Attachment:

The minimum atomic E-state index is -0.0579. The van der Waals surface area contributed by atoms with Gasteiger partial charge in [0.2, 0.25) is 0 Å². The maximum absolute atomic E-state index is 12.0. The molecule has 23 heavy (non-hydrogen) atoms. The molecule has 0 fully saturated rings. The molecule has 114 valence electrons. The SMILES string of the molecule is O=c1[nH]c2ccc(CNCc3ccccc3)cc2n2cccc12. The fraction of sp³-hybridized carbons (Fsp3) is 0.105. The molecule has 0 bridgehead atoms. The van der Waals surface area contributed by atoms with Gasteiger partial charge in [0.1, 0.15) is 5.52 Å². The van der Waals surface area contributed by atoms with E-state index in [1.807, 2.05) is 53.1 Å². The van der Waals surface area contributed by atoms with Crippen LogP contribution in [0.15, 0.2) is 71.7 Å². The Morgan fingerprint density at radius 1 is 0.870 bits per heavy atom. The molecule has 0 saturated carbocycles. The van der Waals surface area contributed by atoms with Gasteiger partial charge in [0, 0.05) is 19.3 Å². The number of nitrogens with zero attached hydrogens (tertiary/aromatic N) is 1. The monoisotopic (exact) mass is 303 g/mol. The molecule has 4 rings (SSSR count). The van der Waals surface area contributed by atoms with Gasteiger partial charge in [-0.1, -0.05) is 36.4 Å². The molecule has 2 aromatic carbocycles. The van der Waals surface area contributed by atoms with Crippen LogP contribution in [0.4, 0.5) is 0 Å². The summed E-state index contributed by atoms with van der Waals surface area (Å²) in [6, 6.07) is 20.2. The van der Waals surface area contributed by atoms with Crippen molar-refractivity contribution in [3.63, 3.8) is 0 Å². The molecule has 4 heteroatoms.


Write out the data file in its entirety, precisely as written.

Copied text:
The minimum atomic E-state index is -0.0579. The van der Waals surface area contributed by atoms with Gasteiger partial charge in [0.2, 0.25) is 0 Å². The maximum absolute atomic E-state index is 12.0. The molecule has 23 heavy (non-hydrogen) atoms. The molecule has 0 fully saturated rings. The molecule has 114 valence electrons. The SMILES string of the molecule is O=c1[nH]c2ccc(CNCc3ccccc3)cc2n2cccc12. The fraction of sp³-hybridized carbons (Fsp3) is 0.105. The molecule has 0 bridgehead atoms. The van der Waals surface area contributed by atoms with Gasteiger partial charge in [0.1, 0.15) is 5.52 Å². The van der Waals surface area contributed by atoms with E-state index in [1.807, 2.05) is 53.1 Å². The van der Waals surface area contributed by atoms with Crippen LogP contribution in [0.15, 0.2) is 71.7 Å². The Morgan fingerprint density at radius 1 is 0.870 bits per heavy atom. The molecule has 0 saturated carbocycles. The van der Waals surface area contributed by atoms with Gasteiger partial charge in [0, 0.05) is 19.3 Å². The number of nitrogens with zero attached hydrogens (tertiary/aromatic N) is 1. The monoisotopic (exact) mass is 303 g/mol. The molecule has 4 rings (SSSR count). The van der Waals surface area contributed by atoms with Gasteiger partial charge in [-0.1, -0.05) is 36.4 Å². The molecule has 2 aromatic carbocycles. The van der Waals surface area contributed by atoms with Crippen LogP contribution in [0.4, 0.5) is 0 Å². The summed E-state index contributed by atoms with van der Waals surface area (Å²) in [6, 6.07) is 20.2. The van der Waals surface area contributed by atoms with Crippen molar-refractivity contribution in [3.63, 3.8) is 0 Å². The molecule has 4 heteroatoms.